Original article

Scand J Work Environ Health 2023;49(2):117-125    pdf full text

https://doi.org/10.5271/sjweh.4074 | Published online: 29 Nov 2022, Issue date: 01 Mar 2023

Night and evening shifts and risk of calling in sick within the next two days – a case-crossover study design based on day-to-day payroll data

by Larsen AD, Nielsen HB, Kirschheiner-Rasmussen J, Hansen J, Hansen ÅM, Kolstad HA, Rugulies R, Garde AH

Objective Night and evening work is associated with risk of sickness absence, but little is known about the acute effects of these types of shifts on sickness absence. The aim of the current study is therefore to examine the risk of calling in sick within two days after a night or an evening shift.

Methods By use of a case-crossover design, odds of calling in sick within two days after a night or an evening shift compared to day shifts were analyzed within the same person. Day-to-day information on shifts and sickness absence were derived from the Danish Working Hour Database on 44 767 cases. Data were analyzed using conditional logistic regression. The analyses were supplemented by extensive testing of methodological choices.

Results Analyses showed higher odds of calling in sick after a night shift [odds ratio (OR) 1.22, 95% confidence intervak (CI) 1.14–1.30] and lower odds after an evening shift (OR 0.89, 95% CI 0.84–0.93) compared to day shifts within the same person. Testing of methodological choices suggested that in particular the duration of case and control periods, time between these periods along with the number of control periods affected the results.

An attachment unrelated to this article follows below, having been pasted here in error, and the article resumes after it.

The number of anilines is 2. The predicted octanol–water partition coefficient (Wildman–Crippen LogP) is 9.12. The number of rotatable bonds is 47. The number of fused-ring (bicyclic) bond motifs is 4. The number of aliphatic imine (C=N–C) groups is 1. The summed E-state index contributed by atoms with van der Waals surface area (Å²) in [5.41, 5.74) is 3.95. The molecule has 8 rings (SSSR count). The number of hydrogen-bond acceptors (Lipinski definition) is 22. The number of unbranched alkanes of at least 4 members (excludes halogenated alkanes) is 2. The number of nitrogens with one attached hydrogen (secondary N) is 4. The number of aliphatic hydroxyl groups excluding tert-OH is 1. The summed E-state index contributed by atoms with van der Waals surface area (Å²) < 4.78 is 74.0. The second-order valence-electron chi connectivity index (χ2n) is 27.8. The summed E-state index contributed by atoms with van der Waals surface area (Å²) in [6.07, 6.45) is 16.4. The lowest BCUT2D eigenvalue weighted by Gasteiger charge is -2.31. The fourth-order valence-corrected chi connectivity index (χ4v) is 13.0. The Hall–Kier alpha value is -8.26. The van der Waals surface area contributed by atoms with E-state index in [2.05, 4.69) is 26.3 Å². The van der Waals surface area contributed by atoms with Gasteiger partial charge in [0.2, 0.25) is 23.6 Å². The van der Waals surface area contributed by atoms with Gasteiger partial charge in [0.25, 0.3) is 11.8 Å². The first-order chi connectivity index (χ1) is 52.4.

Conclusion This large and unique within-person study among Danish hospital employees indicate that the risk of calling in sick is affected by the types of shifts, independently of sex, age, and time-invariant confounding. Extensive testing identified important methodological choices eg, length and number of included periods to consider when choosing the case-crossover design.

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